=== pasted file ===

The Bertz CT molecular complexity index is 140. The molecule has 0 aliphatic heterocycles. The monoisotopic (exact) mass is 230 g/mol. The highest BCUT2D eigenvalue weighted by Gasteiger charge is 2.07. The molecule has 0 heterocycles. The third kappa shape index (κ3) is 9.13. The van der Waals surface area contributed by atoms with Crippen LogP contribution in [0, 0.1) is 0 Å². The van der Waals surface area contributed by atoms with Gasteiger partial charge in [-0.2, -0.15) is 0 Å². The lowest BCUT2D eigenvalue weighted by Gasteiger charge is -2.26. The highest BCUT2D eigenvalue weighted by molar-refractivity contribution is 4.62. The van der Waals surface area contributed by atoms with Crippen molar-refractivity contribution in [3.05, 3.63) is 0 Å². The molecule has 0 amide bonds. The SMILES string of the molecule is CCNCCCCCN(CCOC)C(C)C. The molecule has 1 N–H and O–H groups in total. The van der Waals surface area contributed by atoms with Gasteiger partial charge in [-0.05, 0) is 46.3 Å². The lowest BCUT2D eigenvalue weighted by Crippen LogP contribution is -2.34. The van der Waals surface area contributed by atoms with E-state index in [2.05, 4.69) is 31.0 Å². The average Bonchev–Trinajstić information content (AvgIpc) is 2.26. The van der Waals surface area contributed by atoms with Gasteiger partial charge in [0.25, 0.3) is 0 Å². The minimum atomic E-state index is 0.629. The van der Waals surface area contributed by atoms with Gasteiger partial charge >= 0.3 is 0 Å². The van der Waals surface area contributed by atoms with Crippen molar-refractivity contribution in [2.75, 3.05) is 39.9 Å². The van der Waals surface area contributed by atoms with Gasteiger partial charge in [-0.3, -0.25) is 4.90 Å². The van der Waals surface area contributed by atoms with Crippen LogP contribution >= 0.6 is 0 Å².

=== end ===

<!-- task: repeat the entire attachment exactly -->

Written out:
The Bertz CT molecular complexity index is 140. The molecule has 0 aliphatic heterocycles. The monoisotopic (exact) mass is 230 g/mol. The highest BCUT2D eigenvalue weighted by Gasteiger charge is 2.07. The molecule has 0 heterocycles. The third kappa shape index (κ3) is 9.13. The van der Waals surface area contributed by atoms with Crippen LogP contribution in [0, 0.1) is 0 Å². The van der Waals surface area contributed by atoms with Gasteiger partial charge in [-0.2, -0.15) is 0 Å². The lowest BCUT2D eigenvalue weighted by Gasteiger charge is -2.26. The highest BCUT2D eigenvalue weighted by molar-refractivity contribution is 4.62. The van der Waals surface area contributed by atoms with Crippen molar-refractivity contribution in [3.05, 3.63) is 0 Å². The molecule has 0 amide bonds. The SMILES string of the molecule is CCNCCCCCN(CCOC)C(C)C. The molecule has 1 N–H and O–H groups in total. The van der Waals surface area contributed by atoms with Gasteiger partial charge in [-0.05, 0) is 46.3 Å². The lowest BCUT2D eigenvalue weighted by Crippen LogP contribution is -2.34. The van der Waals surface area contributed by atoms with E-state index in [2.05, 4.69) is 31.0 Å². The average Bonchev–Trinajstić information content (AvgIpc) is 2.26. The van der Waals surface area contributed by atoms with Gasteiger partial charge in [0.25, 0.3) is 0 Å². The minimum atomic E-state index is 0.629. The van der Waals surface area contributed by atoms with Gasteiger partial charge >= 0.3 is 0 Å². The van der Waals surface area contributed by atoms with Crippen molar-refractivity contribution in [2.75, 3.05) is 39.9 Å². The van der Waals surface area contributed by atoms with Gasteiger partial charge in [-0.3, -0.25) is 4.90 Å². The van der Waals surface area contributed by atoms with Crippen LogP contribution >= 0.6 is 0 Å².